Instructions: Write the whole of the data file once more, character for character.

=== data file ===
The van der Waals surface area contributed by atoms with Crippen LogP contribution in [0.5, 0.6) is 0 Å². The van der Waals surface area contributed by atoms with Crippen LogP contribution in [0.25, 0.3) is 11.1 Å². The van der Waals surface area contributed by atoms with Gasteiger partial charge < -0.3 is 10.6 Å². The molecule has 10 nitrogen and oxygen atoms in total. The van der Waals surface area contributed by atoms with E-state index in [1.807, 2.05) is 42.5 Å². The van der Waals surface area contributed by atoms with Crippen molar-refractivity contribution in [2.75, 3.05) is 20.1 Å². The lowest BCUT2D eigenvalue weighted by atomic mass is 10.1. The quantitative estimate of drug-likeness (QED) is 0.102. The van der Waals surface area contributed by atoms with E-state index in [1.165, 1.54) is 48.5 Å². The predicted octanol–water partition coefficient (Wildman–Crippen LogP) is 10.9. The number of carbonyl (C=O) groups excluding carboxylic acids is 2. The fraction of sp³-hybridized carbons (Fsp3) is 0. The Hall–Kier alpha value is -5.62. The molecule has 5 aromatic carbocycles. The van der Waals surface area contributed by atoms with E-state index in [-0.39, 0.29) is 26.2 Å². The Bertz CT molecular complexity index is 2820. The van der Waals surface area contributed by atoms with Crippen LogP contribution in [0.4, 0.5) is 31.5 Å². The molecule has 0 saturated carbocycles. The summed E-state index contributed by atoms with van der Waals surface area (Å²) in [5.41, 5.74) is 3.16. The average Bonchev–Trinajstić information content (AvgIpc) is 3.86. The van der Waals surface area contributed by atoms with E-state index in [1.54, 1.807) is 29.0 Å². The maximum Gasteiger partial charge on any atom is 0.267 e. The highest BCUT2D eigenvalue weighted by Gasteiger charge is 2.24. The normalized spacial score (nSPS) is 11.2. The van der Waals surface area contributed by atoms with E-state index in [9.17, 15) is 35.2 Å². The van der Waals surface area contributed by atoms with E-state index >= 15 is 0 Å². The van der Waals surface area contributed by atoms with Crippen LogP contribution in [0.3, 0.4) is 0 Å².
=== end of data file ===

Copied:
The van der Waals surface area contributed by atoms with Crippen LogP contribution in [0.5, 0.6) is 0 Å². The van der Waals surface area contributed by atoms with Crippen LogP contribution in [0.25, 0.3) is 11.1 Å². The van der Waals surface area contributed by atoms with Gasteiger partial charge < -0.3 is 10.6 Å². The molecule has 10 nitrogen and oxygen atoms in total. The van der Waals surface area contributed by atoms with E-state index in [1.807, 2.05) is 42.5 Å². The van der Waals surface area contributed by atoms with Crippen molar-refractivity contribution in [2.75, 3.05) is 20.1 Å². The lowest BCUT2D eigenvalue weighted by atomic mass is 10.1. The quantitative estimate of drug-likeness (QED) is 0.102. The van der Waals surface area contributed by atoms with E-state index in [1.165, 1.54) is 48.5 Å². The predicted octanol–water partition coefficient (Wildman–Crippen LogP) is 10.9. The number of carbonyl (C=O) groups excluding carboxylic acids is 2. The fraction of sp³-hybridized carbons (Fsp3) is 0. The Hall–Kier alpha value is -5.62. The molecule has 5 aromatic carbocycles. The van der Waals surface area contributed by atoms with E-state index in [-0.39, 0.29) is 26.2 Å². The Bertz CT molecular complexity index is 2820. The van der Waals surface area contributed by atoms with Crippen LogP contribution in [0.4, 0.5) is 31.5 Å². The molecule has 0 saturated carbocycles. The summed E-state index contributed by atoms with van der Waals surface area (Å²) in [5.41, 5.74) is 3.16. The average Bonchev–Trinajstić information content (AvgIpc) is 3.86. The van der Waals surface area contributed by atoms with E-state index in [1.54, 1.807) is 29.0 Å². The maximum Gasteiger partial charge on any atom is 0.267 e. The highest BCUT2D eigenvalue weighted by Gasteiger charge is 2.24. The normalized spacial score (nSPS) is 11.2. The van der Waals surface area contributed by atoms with E-state index in [9.17, 15) is 35.2 Å². The van der Waals surface area contributed by atoms with E-state index >= 15 is 0 Å². The van der Waals surface area contributed by atoms with Crippen LogP contribution in [0.3, 0.4) is 0 Å².